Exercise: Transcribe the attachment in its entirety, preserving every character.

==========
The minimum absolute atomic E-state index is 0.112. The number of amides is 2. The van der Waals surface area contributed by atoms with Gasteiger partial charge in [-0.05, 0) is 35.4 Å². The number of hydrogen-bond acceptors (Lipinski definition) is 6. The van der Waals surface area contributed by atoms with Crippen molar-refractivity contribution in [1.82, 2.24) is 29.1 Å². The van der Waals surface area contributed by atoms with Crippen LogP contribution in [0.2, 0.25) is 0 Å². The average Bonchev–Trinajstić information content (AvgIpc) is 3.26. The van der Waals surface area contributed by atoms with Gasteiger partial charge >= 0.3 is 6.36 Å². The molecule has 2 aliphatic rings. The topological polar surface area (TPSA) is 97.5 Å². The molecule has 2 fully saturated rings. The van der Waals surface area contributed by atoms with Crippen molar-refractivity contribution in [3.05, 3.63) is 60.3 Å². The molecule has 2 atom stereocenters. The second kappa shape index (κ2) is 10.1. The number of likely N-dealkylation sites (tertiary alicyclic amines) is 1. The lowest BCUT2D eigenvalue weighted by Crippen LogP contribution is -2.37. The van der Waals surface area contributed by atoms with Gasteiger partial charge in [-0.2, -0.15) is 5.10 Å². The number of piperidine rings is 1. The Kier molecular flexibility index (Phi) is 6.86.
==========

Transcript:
The minimum absolute atomic E-state index is 0.112. The number of amides is 2. The van der Waals surface area contributed by atoms with Gasteiger partial charge in [-0.05, 0) is 35.4 Å². The number of hydrogen-bond acceptors (Lipinski definition) is 6. The van der Waals surface area contributed by atoms with Crippen molar-refractivity contribution in [1.82, 2.24) is 29.1 Å². The van der Waals surface area contributed by atoms with Crippen LogP contribution in [0.2, 0.25) is 0 Å². The average Bonchev–Trinajstić information content (AvgIpc) is 3.26. The van der Waals surface area contributed by atoms with Gasteiger partial charge >= 0.3 is 6.36 Å². The molecule has 2 aliphatic rings. The topological polar surface area (TPSA) is 97.5 Å². The molecule has 2 fully saturated rings. The van der Waals surface area contributed by atoms with Crippen molar-refractivity contribution in [3.05, 3.63) is 60.3 Å². The molecule has 2 atom stereocenters. The second kappa shape index (κ2) is 10.1. The number of likely N-dealkylation sites (tertiary alicyclic amines) is 1. The lowest BCUT2D eigenvalue weighted by Crippen LogP contribution is -2.37. The van der Waals surface area contributed by atoms with Gasteiger partial charge in [-0.2, -0.15) is 5.10 Å². The number of piperidine rings is 1. The Kier molecular flexibility index (Phi) is 6.86.